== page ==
3 minute read - 1st June 2022
UK food and drink trade tops pre-pandemic levels
Exports and imports of food and drink with non-EU countries have soared above pre-pandemic levels for the first time, according to research by the Food and Drink Federation (FDF).
The FDF’s Trade Snapshot examines the latest developments in the UK’s exports and imports of food and drink in the first quarter of 2022. Key findings from the report show that food and drink imports have recovered well, and are over 13% higher than in 2019, while exports to major markets including the USA, Australia, Canada, Japan and the UAE exceeded pre-pandemic levels.
In addition, Canada is a key source of ingredients used by UK manufacturers and saw imports rise 5%, while exports to the country saw particularly strong growth, up 26% on pre-pandemic levels. Exports to India are up more than 25% compared to pre-pandemic levels, and they remain a large import partner – particularly for agricultural goods – accounting for £172.5m.
With the UK-Japan trade agreement coming into force in 2021, and others on the horizon including Australia and New Zealand, FDF says it expects even further growth in food and drink exports. Both Canada and India are currently in negotiations with the UK government over free trade deals and represent major export opportunities.
The trade body highlighted that it should be a priority to secure improved market access for UK exporters of cheese to Canada and also hope the deal can deliver improved border checks. India’s rapidly growing middle class presents major opportunities for UK exporters. Demand is booming in the country in the health, organic, fortified and ready-to-eat packaged food sector.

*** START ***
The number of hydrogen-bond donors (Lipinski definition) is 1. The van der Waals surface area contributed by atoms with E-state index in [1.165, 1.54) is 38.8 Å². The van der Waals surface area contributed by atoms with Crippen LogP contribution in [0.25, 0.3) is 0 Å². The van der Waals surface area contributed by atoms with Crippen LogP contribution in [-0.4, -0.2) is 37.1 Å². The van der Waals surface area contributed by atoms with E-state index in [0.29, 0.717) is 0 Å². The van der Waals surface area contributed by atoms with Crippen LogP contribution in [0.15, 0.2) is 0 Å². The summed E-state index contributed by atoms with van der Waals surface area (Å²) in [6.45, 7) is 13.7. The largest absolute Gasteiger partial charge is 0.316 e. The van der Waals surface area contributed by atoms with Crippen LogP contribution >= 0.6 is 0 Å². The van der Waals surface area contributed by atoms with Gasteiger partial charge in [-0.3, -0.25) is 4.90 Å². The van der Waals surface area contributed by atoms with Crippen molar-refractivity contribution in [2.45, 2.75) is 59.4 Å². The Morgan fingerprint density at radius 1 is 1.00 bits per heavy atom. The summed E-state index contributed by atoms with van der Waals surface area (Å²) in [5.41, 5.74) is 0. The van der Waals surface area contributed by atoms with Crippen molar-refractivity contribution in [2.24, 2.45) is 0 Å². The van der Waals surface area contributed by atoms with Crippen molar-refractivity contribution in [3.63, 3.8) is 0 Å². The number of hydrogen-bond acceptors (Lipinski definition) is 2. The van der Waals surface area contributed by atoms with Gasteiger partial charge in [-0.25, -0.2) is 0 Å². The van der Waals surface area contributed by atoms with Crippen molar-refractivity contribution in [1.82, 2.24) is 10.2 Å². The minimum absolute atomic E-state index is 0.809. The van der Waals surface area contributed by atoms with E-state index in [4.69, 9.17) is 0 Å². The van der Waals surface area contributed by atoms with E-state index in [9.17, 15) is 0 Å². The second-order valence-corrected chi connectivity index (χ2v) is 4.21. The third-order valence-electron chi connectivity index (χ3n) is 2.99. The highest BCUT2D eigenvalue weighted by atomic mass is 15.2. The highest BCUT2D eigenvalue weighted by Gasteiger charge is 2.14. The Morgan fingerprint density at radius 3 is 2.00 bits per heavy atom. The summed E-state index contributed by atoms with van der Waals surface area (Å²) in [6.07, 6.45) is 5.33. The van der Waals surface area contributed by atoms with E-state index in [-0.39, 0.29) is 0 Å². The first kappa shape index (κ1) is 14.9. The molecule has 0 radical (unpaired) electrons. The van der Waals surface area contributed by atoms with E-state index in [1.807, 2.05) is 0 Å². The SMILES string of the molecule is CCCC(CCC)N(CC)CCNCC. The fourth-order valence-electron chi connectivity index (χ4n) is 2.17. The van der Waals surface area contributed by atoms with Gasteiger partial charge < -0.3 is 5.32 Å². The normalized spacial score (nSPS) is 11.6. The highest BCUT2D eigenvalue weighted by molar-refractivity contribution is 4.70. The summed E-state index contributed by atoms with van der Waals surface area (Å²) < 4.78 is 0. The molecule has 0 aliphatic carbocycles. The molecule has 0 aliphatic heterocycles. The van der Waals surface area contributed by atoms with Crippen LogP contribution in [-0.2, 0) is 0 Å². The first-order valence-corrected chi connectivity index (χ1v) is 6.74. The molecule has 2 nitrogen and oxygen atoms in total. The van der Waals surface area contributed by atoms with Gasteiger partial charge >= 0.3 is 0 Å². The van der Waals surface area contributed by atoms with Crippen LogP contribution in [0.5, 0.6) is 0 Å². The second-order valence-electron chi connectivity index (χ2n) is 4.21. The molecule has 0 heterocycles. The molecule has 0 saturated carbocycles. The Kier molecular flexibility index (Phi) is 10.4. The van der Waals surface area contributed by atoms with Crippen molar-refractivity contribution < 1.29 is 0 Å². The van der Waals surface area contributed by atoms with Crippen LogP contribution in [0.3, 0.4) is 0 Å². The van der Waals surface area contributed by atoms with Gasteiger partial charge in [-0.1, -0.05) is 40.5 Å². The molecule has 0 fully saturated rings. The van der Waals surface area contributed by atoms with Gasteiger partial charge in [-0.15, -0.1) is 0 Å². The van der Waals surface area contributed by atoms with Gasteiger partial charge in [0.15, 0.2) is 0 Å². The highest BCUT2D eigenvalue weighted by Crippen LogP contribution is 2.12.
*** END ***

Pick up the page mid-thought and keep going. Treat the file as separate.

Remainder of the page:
With the UK government determined to improve the performance of food and drink on the global stage, a key priority for the sector remains improving the implementation of the UK-EU trade agreement. One unknown remains the impact of the war in Ukraine, with rising energy prices and supplies of certain key ingredients – including vegetable oils, cereals and white fish – being strained, all of which are vital for many importers.
Dominic Goudie, head of international trade and the Food and Drink Federation, said: “Trade plays a key role in boosting the UK economy, with high exports ensuring food and drink companies can thrive and imports offering shoppers in the UK a wide range of quality products at prices they can afford. This is particularly important now, at a time of soaring costs to businesses and consumers, that the UK utilises trade as deflationary weapon.”
Nicola Thomas, director at the Food & Drink Exporters Association, added: “Such strong growth highlights how with widespread economic and political instability around the world, a renewed focus on exporting is a crucial risk-mitigation strategy for UK food and drink companies in 2022. Having a sales portfolio spanning multiple global markets not only makes a business potentially less vulnerable to changes in the UK economy, but any losses caused by a crisis or stagnation in one country or region also stand a much better chance of being balanced out by a presence in others.”